Moving on from St. Louis in July was a change of pace for Pham, who had been with the organization since they drafted him out of high school back in 2006. He made close connections with several Cardinals, and one of them decided to surprise him in the Dominican Republic: Adam Wainwright.

Fox makes AFL's Top Prospects team

MLB.com @wboor

Braxton Davidson's dramatic walk-off homer in the 10th inning back on Nov. 17th lifted the Peoria Javelinas to back-to-back Arizona Fall League titles and signified the end of the AFL season.

However, here at MLB Pipeline, coverage of the AFL is constant. Following the on-the-field play, we have released our top 10 breakout prospects, the top 25 prospects of the AFL and our All-Arizona Fall League Team.

Braxton Davidson's dramatic walk-off homer in the 10th inning back on Nov. 17th lifted the Peoria Javelinas to back-to-back Arizona Fall League titles and signified the end of the AFL season.

However, here at MLB Pipeline, coverage of the AFL is constant. Following the on-the-field play, we have released our top 10 breakout prospects, the top 25 prospects of the AFL and our All-Arizona Fall League Team.

Of course, there's always room for more accolades and that's just what we have below as the Arizona Fall League announced its 2018 Top Prospects team on Monday morning.

The team, selected by league managers and coaches, recognizes players who distinguished themselves against other top prospects throughout the AFL. Voters were asked to consider not only a player's AFL performance, but also their Major League projectability.

Catchers

Daulton Varsho, D-backs No. 5 prospect: Varsho, who put together four multihit efforts over a five-game span, hit .262 and drove in nine runs in 18 games.

Keibert Ruiz, Dodgers No. 2 prospect (No. 39 on Top 100): Ruiz played in just 13 games, but left a strong impression on the league's managers and coaches. The 20-year-old hit .286 with six RBIs and also drew six walks while striking out just twice.

Video: Top Prospects: Keibert Ruiz, C, Dodgers

First Base

Tyler Nevin, Rockies No. 11 prospect: Nevin hit a career-best .328 over 100 games during the regular season and carried that momentum with him into Arizona. Nevin got off to a fast start in the AFL, opening play with a 10-game hitting streak. From there, it was more of the same. The 21-year-old was the AFL's only .400 hitter and ran away with the batting title, slashing .426/.535/.593 and also finished third in the league with 20 RBIs.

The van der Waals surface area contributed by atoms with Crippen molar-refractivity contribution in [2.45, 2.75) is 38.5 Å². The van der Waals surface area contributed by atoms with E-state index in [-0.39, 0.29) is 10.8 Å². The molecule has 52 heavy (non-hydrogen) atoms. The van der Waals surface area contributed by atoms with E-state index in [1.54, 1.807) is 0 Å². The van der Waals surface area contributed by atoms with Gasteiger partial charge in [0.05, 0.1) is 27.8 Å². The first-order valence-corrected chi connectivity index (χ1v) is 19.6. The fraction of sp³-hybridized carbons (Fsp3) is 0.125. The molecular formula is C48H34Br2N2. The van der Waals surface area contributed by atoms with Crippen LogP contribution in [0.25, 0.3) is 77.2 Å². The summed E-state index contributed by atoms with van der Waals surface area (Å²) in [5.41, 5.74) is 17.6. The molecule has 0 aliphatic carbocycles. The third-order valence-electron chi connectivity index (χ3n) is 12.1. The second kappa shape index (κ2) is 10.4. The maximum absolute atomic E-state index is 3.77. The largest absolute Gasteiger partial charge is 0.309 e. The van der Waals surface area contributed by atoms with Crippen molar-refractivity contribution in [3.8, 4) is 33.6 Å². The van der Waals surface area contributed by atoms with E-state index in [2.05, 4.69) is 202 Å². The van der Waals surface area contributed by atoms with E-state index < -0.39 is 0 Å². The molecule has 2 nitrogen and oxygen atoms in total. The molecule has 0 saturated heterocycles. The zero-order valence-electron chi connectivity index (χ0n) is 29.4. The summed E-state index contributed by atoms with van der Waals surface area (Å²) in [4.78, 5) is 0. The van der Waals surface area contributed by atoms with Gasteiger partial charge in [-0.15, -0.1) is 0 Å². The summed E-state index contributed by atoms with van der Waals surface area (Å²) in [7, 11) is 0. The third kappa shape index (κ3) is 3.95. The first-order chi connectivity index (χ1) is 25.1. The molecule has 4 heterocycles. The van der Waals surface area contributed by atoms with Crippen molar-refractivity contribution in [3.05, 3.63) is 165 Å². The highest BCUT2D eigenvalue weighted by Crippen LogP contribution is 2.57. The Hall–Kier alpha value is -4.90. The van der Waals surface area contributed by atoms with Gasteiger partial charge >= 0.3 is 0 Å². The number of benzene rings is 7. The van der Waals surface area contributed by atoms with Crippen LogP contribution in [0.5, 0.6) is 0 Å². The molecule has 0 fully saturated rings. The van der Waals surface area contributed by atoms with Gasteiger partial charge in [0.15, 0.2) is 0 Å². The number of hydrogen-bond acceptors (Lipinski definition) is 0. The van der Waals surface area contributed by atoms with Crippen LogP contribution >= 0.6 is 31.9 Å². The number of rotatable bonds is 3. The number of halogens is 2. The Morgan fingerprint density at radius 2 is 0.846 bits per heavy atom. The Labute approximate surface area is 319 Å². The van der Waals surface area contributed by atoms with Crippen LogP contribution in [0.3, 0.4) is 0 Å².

Video: SRR@PEJ: Nevin recovers nicely to end the 3rd

Evan White, Mariners No. 5 prospectWhite, who collected 14 RBIs over 18 games, hit .257 with a pair of homers in the AFL. White put together a nine-game hitting streak from late October to early November and also stole two bases after stealing just four during the regular season.

Second Base:

Keston Hiura, Brewers No. 1 prospect (No. 30 on the Top 100): Hiura's ability to hit was no secret -- something his 70-grade hit tool clearly indicated. However, just because it was known that Hiura can hit doesn't mean that watching him do so was any less impressive. The Brewers top prospect went to Arizona to work on his defense and while he made strides in that department, it was his offense that led to him MVP honors. Hiura, who hit .323, led the league in hits (31), RBIs (33) and total bases (54). He also hit the only grand slam of the AFL, put together 11 multihit games and turned in two five-RBI performances.

Jahmai Jones, Angels No. 4 prospect: Jones, coming off a season during which he hit just .239 over 123 games, hit .321 with two homers and 11 RBI in 19 AFL contests.

Third Base:

Vladimir Guerrero Jr., Blue Jays No. 1 prospect (No. 1 on Top 100): Guerrero entered the AFL as the most talked-about prospect and certainly didn't disappoint. Guerrero picked up a trio of hits on Opening Day and kept the hits coming as he began the season with a 13-game hitting streak. The 19-year-old also impressed on the league's biggest stage, hitting a 117 mph double in the Fall Stars Game and concluded his stint in Arizona with a .351 batting average.

Video: Chisholm on Vlad Jr.'s Fall League performance